This is also support and while the daughter will be shocked it's not a load of cash and probably disappointed it's not another free ticket, it will be the most helpful thing he can do.

    ETA - NOT - definitely not always the best way. Thanks fatbelly.
    Last edited by Dobbibill; 06-01-2018 at 2:33 PM.
    I'm a Board Guide on the Energy, Student Money Saving, UK Armed Forces and
    Local Money Saving - Wales boards. I'm a volunteer to help the boards run smoothly, and I can move and merge posts there.
    Board guides are not moderators and don't read every post. If you spot an abusive or illegal post then please report it to forumteam@moneysavingexpert.com. Any views are mine and not the official line of MoneySavingExpert.com.


    A person who never made a mistake, never tried anything new.
    • bearcat16
    • By bearcat16 6th Jan 18, 1:51 PM
    • 321 Posts
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    bearcat16
    In fairness, money management is a skill that has to be learned. Like other skills, some people find it easy, some don’t. It would be better if he taught her how to manage her finances than just bailing her out.

    This will help her, not just with immediate problems, but with the rest of her life. It might be that she has enough money to do all the things she wants to do, but isn’t managing it effectively and so it’s being wasted. For example, it’s amazing to me the number of people I know who have savings but continue to pay just the minimum payment on their credit cards, and therefore pay £hundreds in credit card interest per month. That’s not lack of money, that’s poor management.
    • fatbelly
    • By fatbelly 6th Jan 18, 2:28 PM
    • 11,779 Posts
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    fatbelly
    There is more than one way to help and throwing money at the problem is always the best way.
    Originally posted by Dobbibill
    Did you miss a 'not' there?
    • theoretica
    • By theoretica 6th Jan 18, 2:29 PM
    • 4,990 Posts
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    theoretica
    Suggest the daughter signs up here for independent advice and home truths.

    Perhaps a contribution to her debts for her 21st?
    But a banker, engaged at enormous expense,
    Had the whole of their cash in his care.
    Lewis Carroll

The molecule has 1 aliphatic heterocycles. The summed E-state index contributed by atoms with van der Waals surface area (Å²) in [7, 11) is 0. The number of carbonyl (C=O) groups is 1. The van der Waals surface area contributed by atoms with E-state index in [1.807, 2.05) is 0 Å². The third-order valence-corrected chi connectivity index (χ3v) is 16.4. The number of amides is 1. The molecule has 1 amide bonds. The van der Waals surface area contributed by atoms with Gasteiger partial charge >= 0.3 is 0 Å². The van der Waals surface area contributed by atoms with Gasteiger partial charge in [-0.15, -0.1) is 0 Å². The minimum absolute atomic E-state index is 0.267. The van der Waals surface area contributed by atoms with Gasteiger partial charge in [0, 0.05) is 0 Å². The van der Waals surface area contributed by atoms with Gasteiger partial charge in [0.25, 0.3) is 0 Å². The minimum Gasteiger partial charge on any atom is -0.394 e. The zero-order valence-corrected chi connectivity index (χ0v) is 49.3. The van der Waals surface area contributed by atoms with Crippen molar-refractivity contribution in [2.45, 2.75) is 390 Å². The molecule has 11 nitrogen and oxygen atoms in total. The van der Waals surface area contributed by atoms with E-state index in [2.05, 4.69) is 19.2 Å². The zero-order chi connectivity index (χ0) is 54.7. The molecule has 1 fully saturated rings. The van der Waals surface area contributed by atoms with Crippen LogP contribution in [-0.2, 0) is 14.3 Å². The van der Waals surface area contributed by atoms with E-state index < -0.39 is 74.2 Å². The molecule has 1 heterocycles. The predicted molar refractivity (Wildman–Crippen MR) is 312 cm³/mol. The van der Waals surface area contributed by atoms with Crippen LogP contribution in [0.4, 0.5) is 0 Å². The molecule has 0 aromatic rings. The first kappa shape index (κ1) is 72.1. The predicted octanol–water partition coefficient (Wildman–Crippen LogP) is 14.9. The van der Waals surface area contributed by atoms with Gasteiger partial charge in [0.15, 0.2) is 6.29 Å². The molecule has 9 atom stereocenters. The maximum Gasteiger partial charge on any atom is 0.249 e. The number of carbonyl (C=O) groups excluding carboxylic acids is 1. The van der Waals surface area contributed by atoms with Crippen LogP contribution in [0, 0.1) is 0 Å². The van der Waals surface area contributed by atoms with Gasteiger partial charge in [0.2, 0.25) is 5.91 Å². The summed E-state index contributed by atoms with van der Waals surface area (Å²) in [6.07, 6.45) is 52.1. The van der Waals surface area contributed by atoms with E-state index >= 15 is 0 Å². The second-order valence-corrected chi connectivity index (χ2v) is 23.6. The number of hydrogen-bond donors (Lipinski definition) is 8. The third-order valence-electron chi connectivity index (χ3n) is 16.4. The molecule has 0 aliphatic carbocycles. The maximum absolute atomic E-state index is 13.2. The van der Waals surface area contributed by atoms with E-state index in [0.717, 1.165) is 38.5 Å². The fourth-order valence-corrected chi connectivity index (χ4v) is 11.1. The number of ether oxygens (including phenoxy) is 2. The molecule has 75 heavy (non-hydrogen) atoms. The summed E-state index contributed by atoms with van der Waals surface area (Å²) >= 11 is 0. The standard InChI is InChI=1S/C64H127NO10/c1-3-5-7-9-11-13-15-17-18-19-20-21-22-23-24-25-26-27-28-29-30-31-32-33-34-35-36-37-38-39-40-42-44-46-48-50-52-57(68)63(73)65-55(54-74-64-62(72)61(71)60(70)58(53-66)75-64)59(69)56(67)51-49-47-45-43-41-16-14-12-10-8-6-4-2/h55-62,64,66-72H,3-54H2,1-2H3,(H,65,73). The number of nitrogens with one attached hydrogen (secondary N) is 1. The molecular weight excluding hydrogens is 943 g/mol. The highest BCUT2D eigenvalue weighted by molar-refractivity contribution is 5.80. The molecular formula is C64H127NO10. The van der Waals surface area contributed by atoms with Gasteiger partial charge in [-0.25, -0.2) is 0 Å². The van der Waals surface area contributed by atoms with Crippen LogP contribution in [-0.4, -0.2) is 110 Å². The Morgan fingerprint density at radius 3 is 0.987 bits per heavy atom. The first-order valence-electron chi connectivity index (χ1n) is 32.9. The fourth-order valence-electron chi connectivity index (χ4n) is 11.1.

• Dobbibill
    • By Dobbibill 6th Jan 18, 2:34 PM
    • 2,643 Posts
    • 3,744 Thanks
    Dobbibill
    Did you miss a 'not' there?
    Originally posted by fatbelly
    Thanks fatbelly - not is definitely what I meant to say. Edited now
    I'm a Board Guide on the Energy, Student Money Saving, UK Armed Forces and
    Local Money Saving - Wales boards. I'm a volunteer to help the boards run smoothly, and I can move and merge posts there.
    Board guides are not moderators and don't read every post. If you spot an abusive or illegal post then please report it to forumteam@moneysavingexpert.com. Any views are mine and not the official line of MoneySavingExpert.com.


    A person who never made a mistake, never tried anything new.
    • enthusiasticsaver
    • By enthusiasticsaver 6th Jan 18, 2:47 PM
    • 5,137 Posts
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    enthusiasticsaver
    I agree with the consensus and would not advise the dad to bail her out.
    Much as we want to help our children if she has already been helped in the past and the debt not accrued through genuine emergency - ie job loss or sickness then she needs to learn now how to live within her means. Sorting out debt problems now at just £3k is better than her coming back to him again in a year or sos time with £7k debt if he bails her out again.

    I would suggest a bank loan or writing to her creditors. If she has very little priority expenditure, she only owes £3k and is working though I struggle to see why she cannot just pay it off like the rest of us have to. If she really can’t then a DMP. A talk on the perils of payday loans may be in order though as it sounds like she may be daft enough to go down that route.

    I am not sure what your point about him being a HR tax payer has to do with anything.
    Debt free and mortgage free and early retiree. Living the dream

    I'm a Board Guide on the Debt-Free Wannabe, Mortgages, Banking and Budgeting boards. I volunteer to help get your forum questions answered and keep the forum running smoothly. Any views are mine and not the official line of moneysavingexpert.com. Pease remember, board guides don't read every post. If you spot an illegal or inappropriate post then please report it to forumteam@moneysavingexpert.com
    • Gettingtherequickly
    • By Gettingtherequickly 7th Jan 18, 9:53 PM
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    Gettingtherequickly
    Thanks for all of your comments, just need to convince dad that she needs to learn. I think that she should be able to pay it back in less than a year if she gets her act together, there are many families who have less disposable income, she needs to appreciate how lucky she is.
    Did my LBM in reverseFinally debt free with money in the bank!

    I know I am getting old, but there is no need for my consultant to age me by another 10 years 😉